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A rare malformation of the navicular bone that often results in chronic lameness is congenital rather than related to wear or injury, a new study that was published in BMC Veterinary Research suggests.
Researchers from Utrecht University in the Netherlands and Ghent University in Belgium documented three cases of navicular bone partitions that are delineated by defects, covered by smooth cartilage and range from shallow dents to full-depth separations connected only by fibrous tissue. The abnormalities often are mistaken for fractures or other injuries, but are presented at birth, the researchers say.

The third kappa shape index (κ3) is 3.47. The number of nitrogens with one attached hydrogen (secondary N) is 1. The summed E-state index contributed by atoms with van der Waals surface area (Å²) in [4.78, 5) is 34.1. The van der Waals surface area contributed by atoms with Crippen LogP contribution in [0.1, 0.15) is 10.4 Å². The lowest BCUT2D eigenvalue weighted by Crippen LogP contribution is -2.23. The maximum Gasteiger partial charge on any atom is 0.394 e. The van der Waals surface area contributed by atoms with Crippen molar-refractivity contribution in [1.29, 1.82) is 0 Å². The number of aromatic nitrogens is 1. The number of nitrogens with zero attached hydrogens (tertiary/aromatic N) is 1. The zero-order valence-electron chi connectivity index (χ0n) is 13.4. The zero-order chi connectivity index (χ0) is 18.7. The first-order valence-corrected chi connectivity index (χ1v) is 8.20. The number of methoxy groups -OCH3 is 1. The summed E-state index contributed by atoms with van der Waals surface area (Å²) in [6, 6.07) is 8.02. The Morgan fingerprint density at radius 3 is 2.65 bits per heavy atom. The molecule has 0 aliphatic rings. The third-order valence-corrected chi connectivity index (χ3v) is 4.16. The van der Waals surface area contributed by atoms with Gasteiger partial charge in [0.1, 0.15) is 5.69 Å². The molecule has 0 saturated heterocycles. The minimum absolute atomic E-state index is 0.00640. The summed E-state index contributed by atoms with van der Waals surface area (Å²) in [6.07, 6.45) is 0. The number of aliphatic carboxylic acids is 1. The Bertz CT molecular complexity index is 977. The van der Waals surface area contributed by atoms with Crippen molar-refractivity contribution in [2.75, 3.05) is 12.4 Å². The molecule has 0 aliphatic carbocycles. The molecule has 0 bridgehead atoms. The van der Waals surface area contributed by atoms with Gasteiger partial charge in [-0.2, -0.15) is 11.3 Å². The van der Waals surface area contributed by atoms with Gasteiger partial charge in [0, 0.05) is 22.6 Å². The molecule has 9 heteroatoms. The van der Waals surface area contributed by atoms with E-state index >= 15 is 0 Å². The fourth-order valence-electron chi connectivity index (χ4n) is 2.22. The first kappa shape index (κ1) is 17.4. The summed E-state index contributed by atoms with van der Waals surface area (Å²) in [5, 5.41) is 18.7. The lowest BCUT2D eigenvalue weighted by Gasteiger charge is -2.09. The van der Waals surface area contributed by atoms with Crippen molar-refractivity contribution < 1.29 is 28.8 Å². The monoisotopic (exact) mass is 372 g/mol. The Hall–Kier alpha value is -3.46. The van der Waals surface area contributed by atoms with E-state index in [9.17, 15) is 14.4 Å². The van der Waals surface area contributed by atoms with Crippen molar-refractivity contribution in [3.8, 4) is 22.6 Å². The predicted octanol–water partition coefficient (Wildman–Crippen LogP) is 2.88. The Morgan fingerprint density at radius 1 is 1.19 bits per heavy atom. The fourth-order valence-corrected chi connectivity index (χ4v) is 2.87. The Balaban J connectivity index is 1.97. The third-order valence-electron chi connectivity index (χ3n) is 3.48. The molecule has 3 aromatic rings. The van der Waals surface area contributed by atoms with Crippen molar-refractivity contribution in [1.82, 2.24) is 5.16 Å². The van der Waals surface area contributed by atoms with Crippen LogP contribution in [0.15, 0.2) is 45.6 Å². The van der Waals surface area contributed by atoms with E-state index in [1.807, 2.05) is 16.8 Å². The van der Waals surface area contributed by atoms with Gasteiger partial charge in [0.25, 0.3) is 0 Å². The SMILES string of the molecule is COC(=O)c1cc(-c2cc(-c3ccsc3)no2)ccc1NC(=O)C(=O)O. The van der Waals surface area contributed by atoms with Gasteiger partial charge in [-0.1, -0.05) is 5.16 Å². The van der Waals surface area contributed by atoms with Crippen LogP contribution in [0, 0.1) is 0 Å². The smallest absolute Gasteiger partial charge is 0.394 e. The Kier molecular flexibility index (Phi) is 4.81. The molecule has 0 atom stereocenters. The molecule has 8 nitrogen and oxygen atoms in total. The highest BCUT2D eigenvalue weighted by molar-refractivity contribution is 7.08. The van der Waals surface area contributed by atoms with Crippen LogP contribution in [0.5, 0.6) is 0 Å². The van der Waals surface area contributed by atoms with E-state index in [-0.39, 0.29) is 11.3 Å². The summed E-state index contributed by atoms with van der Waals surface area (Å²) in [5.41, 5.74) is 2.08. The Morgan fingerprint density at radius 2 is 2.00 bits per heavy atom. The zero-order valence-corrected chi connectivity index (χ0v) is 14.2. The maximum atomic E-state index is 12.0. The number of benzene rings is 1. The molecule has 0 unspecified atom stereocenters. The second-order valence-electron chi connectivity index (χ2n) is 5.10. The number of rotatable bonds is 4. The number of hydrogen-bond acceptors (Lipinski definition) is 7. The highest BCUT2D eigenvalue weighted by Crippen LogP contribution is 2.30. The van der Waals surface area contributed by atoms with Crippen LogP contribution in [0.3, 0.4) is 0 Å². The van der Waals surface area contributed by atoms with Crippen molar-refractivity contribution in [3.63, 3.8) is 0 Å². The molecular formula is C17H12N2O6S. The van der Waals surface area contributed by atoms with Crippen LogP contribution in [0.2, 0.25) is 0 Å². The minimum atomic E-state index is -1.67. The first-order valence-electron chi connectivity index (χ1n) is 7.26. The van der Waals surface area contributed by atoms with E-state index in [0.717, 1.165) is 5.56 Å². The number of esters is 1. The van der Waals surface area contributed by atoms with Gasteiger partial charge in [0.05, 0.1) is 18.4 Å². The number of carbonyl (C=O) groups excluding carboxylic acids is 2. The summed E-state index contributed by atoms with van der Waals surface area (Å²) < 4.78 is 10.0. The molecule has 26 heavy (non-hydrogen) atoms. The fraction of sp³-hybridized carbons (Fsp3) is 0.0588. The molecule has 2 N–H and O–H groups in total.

Before asking farriers to base their trim and shoeing on radiographs, veterinarians must ensure they are high quality, Auburn University equine vet Debra Taylor told attendees at last winter’s American Association of Equine Practitioners (AAEP) annual convention.
“If you’re seeing two branches of your shoe, your farrier can’t use that radiograph,” says the associate professor of clinical sciences. “You need to focus on standardized techniques, such as making sure you’re level with the ground. Otherwise, it’s not fair to talk to a farrier about the films. If you want a farrier to tweak breakover, know how much sole depth there is or tweak the palmar angle, then you need to be religious about how you acquire films.”
An international research team is using three-dimensional X-ray imaging technology with computer simulations and models to demonstrate the…